Wednesday's Letters to the Editor
Published: Tuesday, March 5, 2013 at 7:00 p.m.
Last Modified: Tuesday, March 5, 2013 at 12:01 p.m.
Sequester and austerity
EDITOR: Ten years ago, the Bush administration took us into an expanding series of wars on grounds we all now recognize as false. Today, the same bait and switch game is unfolding in the so-called sequester crisis.
President Barack Obama blames the Republicans, Speaker John Boehner tosses out a different set of confusing numbers whenever he speaks to the issue, and the kill-shot slips under the radar. Pretty shrewd maneuver, introducing “austerity” in the guise of congressional dysfunction.
Austerity is how banks get governments to solve economic problems they've created so that the “we the people” end up paying the balance due. The people of Europe know the score, and they have poured into the streets to protest it.
Don't be fooled by phony jargon or the false drama of how it's happening. Peel back the cynical marketing ploy and it's perfectly clear: My life and the lives of most of you reading this are going to get harder, as the values of an honorable, compassionate community are sidestepped and the law of the jungle is unleashed to the profit of those with the sharpest claws.
It certainly doesn't feel like democracy; more like a sucker punch.
EDITOR: Sunday's editorial (“Gun control effort: the best approach”) failed to mention Rep. Mike Thompson's (and The Press Democrat's) stand on banning assault weapons and large-capacity magazines — important and popular elements of the massacre-control effort. Is this omission intentional? If Thompson chooses to side with the National Rifle Association, gun manufacturers and the pathetic few wishing to renew their man-card and oppose a ban on these weapons whose use has predominated in the most horrific massacres of recent years, it may be time for the voters to begin a search for a new Democrat who will adequately represent the majority of his constituents.
EDITOR: Bishop Robert Vasa says he's just doing his duty in requiring Catholic school teachers to sign a contract addendum that dictates both on- and off-campus behavior and even private thought. He attempts to sound even-handed — “I'm not presuming that the campus is liberal or conservative” (“Diocese requires teachers to follow church doctrine,” Thursday) — but the wording of the addendum makes clear his intent to steer local Catholic education in an increasingly conservative direction.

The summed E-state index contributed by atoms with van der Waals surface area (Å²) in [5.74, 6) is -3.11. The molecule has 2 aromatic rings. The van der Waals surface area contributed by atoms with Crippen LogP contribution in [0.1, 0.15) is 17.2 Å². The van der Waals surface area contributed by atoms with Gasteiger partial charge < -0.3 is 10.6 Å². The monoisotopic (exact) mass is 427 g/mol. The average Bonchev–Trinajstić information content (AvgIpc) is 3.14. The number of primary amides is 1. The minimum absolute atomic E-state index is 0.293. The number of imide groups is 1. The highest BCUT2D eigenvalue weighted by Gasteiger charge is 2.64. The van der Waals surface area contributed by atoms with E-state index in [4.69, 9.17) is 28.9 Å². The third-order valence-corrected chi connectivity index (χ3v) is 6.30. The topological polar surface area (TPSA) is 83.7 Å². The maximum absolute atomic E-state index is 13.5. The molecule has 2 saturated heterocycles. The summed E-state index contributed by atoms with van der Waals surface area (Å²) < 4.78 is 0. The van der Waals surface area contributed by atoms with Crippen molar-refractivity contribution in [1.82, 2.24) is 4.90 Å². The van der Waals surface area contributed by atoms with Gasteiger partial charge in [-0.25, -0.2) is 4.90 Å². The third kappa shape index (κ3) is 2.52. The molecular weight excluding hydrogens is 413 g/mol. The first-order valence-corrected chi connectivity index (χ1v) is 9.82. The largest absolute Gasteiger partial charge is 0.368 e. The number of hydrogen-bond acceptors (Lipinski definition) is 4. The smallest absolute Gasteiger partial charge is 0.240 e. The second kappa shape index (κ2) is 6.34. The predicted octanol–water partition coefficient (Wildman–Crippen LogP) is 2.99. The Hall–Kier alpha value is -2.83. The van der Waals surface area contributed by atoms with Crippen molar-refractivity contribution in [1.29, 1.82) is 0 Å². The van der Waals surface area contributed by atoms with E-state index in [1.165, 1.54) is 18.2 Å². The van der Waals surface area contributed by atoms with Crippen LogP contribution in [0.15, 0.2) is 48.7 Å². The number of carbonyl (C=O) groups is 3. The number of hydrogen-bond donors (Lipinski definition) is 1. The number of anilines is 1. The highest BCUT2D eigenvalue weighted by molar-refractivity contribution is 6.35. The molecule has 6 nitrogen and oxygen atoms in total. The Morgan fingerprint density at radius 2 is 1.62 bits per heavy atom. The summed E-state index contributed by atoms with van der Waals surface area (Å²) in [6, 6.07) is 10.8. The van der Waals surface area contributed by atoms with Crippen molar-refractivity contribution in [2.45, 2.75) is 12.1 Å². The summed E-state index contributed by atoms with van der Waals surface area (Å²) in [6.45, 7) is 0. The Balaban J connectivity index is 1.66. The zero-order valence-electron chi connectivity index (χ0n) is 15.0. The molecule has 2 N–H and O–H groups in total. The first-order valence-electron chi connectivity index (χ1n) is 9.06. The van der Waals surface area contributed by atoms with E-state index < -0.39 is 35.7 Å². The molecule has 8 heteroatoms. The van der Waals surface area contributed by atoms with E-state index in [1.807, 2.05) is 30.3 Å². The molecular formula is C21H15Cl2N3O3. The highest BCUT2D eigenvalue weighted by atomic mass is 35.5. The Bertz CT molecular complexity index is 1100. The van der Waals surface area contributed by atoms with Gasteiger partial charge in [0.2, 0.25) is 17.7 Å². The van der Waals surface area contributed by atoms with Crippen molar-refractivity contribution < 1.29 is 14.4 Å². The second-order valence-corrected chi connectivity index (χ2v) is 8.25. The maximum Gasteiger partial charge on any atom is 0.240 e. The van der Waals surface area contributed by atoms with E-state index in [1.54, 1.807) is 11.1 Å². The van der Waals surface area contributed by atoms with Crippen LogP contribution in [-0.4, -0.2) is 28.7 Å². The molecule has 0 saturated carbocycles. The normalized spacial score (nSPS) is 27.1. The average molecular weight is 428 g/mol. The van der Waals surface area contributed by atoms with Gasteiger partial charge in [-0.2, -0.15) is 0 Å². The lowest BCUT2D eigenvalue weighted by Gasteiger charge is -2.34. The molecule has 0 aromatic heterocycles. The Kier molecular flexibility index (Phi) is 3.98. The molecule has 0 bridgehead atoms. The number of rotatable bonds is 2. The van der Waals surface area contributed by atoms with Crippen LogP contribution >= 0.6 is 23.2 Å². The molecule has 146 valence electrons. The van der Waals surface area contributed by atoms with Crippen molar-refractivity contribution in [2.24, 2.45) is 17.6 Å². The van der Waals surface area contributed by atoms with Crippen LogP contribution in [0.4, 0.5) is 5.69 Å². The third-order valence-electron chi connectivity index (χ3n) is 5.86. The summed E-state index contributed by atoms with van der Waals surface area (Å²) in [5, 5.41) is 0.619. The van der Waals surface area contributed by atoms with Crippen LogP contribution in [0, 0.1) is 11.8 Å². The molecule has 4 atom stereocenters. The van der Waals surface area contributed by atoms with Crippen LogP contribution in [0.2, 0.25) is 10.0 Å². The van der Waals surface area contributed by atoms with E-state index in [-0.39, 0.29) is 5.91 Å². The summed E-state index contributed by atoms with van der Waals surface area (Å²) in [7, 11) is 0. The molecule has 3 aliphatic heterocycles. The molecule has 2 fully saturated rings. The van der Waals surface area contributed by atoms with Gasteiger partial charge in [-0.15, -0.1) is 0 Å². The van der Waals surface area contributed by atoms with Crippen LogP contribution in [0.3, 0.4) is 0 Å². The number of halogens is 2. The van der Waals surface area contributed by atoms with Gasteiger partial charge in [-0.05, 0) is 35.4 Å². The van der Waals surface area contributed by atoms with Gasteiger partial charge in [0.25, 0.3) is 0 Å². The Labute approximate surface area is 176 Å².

The list of “modern errors” teachers must contractually reject, including contraception and gay marriage, is usually associated with liberal Catholic thinking. Yet the bishop conspicuously omits other “errors” the church denounces, ones that are sometimes problematic for conservative Catholics: unjust wars, economic inequality and capital punishment, to name a few. And really, no mention of child sexual abuse? The responsibility for that “error” goes right up the largely conservative Catholic chain of command.
The addendum aims to stifle dissent — sign it or lose your job. Better to have a mediocre teacher who toes the bishop's theological line, apparently, than an excellent one who even mildly questions the church leadership.
Catholic parents seeking the best education for their children might want to rethink their options.
Opposing Prop. 8
EDITOR: A headline in Friday's paper said, “Obama: Throw out Prop. 8.” As a Catholic, I wish the headline were “Catholic church: Throw out Prop. 8.”
EDITOR: Thanks to Daniel Rodriguez for the most eloquent argument for wrestling as Olympic sport that I've read (“Olympian error,” Letters, Friday). I never wrestled competitively, but a roommate in college was a varsity wrestler, and I can attest to the huge individual commitment and self-discipline required in the sport. When you consider this, along with the global history of the sport, it truly defies logic that the International Olympic Committee chose to drop wrestling.
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